The European Central Bank (ECB) meeting is the major macro event of the day.
The ECB is expected to maintain the status quo at today’s meeting, yet ECB President Mario Draghi’s press conference at 12:30 GMT will be in focus given that investors need to know whether or not the ECB is planning to extend its monthly 80 billion euros worth asset purchases programme beyond March 2017. If the answer is positive, the next question is, how will the ECB grant the viability of the programme given the scarcity in eligibility bonds.
German policymakers will certainly be among the leading opponents to an extension of the Quantitative Easing (QE) beyond the first quarter of 2017. The Bundesbank is obviously the most hit by the rush in the Eurozone bonds. The bank is due to buy approximately 344 billion euros worth of German government bonds, or regional debt, yet only 70% of this amount is currently available on the market. Even a couple of non-state owned companies’ bonds yielded in the negative territories after the ECB announced the decision to shift towards corporate bond purchases earlier this year, on the back of a drying EZ sovereign pool. The abnormally distorted risk-to-return ratio across the Eurozone markets is a growing concern, and has perhaps been the major reason preventing the ECB from announcing new measures at last month’s meeting.
Now, the question is, will the ECB change the rules of the game, or will Mr. Draghi hint at a potential tapering in the Quantitative Easing (QE) programme and introduce a new set of tools in order to bolster growth and inflation in the Euro area?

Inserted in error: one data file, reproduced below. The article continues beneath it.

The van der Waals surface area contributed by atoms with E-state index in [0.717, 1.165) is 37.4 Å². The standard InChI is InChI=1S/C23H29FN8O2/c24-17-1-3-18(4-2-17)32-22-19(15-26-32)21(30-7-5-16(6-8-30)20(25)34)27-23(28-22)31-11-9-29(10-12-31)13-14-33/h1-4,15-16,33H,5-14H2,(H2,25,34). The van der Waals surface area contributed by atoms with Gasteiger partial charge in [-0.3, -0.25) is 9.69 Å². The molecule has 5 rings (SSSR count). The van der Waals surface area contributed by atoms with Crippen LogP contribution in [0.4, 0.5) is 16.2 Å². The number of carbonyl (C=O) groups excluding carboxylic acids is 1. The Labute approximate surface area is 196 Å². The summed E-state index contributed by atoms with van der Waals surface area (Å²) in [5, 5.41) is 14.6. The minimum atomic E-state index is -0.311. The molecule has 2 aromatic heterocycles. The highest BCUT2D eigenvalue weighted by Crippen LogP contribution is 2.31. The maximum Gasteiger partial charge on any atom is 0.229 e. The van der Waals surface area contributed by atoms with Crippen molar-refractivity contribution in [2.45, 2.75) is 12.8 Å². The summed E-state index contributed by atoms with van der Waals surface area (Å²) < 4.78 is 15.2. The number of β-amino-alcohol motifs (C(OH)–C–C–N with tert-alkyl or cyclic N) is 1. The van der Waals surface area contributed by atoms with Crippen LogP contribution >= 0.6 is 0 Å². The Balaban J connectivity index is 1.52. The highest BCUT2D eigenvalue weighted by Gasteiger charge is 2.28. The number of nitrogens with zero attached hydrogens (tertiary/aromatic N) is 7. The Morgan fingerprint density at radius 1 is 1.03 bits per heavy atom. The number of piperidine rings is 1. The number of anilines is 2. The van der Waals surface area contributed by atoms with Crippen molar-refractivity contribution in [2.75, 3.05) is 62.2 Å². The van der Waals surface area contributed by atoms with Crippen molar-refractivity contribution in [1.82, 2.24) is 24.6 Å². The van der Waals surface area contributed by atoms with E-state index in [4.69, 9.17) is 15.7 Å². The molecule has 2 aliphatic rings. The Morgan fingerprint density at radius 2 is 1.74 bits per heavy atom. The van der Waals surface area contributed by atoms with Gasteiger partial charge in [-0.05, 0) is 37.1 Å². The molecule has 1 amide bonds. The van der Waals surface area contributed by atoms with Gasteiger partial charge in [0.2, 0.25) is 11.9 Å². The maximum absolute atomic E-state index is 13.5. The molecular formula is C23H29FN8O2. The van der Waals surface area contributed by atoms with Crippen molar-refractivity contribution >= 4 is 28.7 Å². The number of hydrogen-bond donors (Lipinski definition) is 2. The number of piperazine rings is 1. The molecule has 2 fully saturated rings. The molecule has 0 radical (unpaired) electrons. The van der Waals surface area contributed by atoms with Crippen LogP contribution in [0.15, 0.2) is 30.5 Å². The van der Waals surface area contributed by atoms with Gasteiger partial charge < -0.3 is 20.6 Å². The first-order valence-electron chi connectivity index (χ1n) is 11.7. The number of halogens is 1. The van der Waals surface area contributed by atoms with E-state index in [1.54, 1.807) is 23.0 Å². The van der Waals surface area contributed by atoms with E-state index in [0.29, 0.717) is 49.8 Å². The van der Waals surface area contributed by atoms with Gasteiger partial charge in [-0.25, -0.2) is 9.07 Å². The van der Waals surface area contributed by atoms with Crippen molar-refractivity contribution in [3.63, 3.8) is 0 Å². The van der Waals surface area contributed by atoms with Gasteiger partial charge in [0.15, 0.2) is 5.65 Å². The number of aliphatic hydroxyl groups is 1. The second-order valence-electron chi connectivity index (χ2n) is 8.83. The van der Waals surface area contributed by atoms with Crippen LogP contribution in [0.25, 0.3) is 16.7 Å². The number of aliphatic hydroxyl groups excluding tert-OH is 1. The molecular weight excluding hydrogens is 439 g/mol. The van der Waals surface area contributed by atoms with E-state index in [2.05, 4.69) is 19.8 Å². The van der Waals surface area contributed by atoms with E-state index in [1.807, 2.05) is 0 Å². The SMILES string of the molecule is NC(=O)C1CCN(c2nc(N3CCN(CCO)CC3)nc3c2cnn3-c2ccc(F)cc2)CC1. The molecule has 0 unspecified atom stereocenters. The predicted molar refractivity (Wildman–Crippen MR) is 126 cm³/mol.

The EURUSD extended losses to 1.0955 on the back of dovish ECB expectations, yet the risks are two-sided. Should Mario Draghi refrain from delivering a perspective on the future of the QE programme, or should the ECB’s announcement fail to satisfy the euro-bears’ appetite, we could see a short-squeeze in the euro, accompanied by a sell-off in Eurozone stocks and a further improvement in Eurozone’s sovereign yields.
If however, Mario Draghi shows up with a sustainable plan to maintain the loose monetary conditions in the Eurozone, while convincing investors that new measures could help investors to realise their projects to increase the employment, to enhance wages, hence to generate inflation, the EURUSD could extend weakness to the 1.0850/1.0800 area.
Turkey to cut the lending rate?
The Central Bank of Turkey (CBT) will also give its policy verdict. Analysts expect an additional 25 basis point cut to the overnight lending rate, yet this week’s aggressive depreciation in the lira brought Yigit Bulut, President Erdogan’s chief adviser, to take a step back yesterday. Bulut said that the CBT could ‘pass this month’ and maintain rates unchanged to prevent a new wave of sell-off in the lira.
Investors are sceptical regarding the CBT’s unorthodox policy. Even if the sequential cuts in the lending corridor was put on the account of a policy simplification, the lower rates in the lira are no longer seen as appropriate, especially given the risks of overheating inflation. Depreciation in the lira and the recovery in oil prices are threatening the inflation in Turkey, while food prices are under close watch. Of course, Turkey’s plans to tweak the consumer basket, by reducing the percentage of food in the basket, could temporarily trick the algos, yet in the mid, long-run, the CBT needs to rethink its unorthodox strategy, especially if the Federal Reserve (Fed) decides to make another move to raise the US rates.
Risk on sentiment returned and traders were once again in the mood for buying overnight. As the Lira moved higher, Wall Street rebounded snapping a four-day losing streak on the Dow. Whilst the markets have regained their cool towards Turkey
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